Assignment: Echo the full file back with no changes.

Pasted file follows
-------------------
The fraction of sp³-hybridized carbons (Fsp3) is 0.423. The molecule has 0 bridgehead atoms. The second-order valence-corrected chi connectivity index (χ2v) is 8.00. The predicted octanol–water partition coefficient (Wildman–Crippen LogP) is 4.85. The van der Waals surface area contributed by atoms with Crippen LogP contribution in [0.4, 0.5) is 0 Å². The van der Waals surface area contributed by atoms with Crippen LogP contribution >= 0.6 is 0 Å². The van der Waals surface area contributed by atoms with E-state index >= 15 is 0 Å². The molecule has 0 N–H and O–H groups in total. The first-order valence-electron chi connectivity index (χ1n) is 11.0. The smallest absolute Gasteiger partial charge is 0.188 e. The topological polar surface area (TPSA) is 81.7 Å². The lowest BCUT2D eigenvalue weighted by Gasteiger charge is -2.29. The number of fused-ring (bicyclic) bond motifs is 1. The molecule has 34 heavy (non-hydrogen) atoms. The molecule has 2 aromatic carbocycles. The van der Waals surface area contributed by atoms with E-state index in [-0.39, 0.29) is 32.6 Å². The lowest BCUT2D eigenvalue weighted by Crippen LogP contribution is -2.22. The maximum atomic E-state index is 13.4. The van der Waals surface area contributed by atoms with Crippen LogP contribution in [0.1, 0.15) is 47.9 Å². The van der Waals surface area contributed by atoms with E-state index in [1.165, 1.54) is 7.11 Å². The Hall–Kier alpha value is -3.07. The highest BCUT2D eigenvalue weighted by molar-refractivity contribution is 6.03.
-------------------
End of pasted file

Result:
The fraction of sp³-hybridized carbons (Fsp3) is 0.423. The molecule has 0 bridgehead atoms. The second-order valence-corrected chi connectivity index (χ2v) is 8.00. The predicted octanol–water partition coefficient (Wildman–Crippen LogP) is 4.85. The van der Waals surface area contributed by atoms with Crippen LogP contribution in [0.4, 0.5) is 0 Å². The van der Waals surface area contributed by atoms with Crippen LogP contribution >= 0.6 is 0 Å². The van der Waals surface area contributed by atoms with E-state index >= 15 is 0 Å². The molecule has 0 N–H and O–H groups in total. The first-order valence-electron chi connectivity index (χ1n) is 11.0. The smallest absolute Gasteiger partial charge is 0.188 e. The topological polar surface area (TPSA) is 81.7 Å². The lowest BCUT2D eigenvalue weighted by Gasteiger charge is -2.29. The number of fused-ring (bicyclic) bond motifs is 1. The molecule has 34 heavy (non-hydrogen) atoms. The molecule has 2 aromatic carbocycles. The van der Waals surface area contributed by atoms with E-state index in [-0.39, 0.29) is 32.6 Å². The lowest BCUT2D eigenvalue weighted by Crippen LogP contribution is -2.22. The maximum atomic E-state index is 13.4. The van der Waals surface area contributed by atoms with Crippen LogP contribution in [0.1, 0.15) is 47.9 Å². The van der Waals surface area contributed by atoms with E-state index in [1.165, 1.54) is 7.11 Å². The Hall–Kier alpha value is -3.07. The highest BCUT2D eigenvalue weighted by molar-refractivity contribution is 6.03.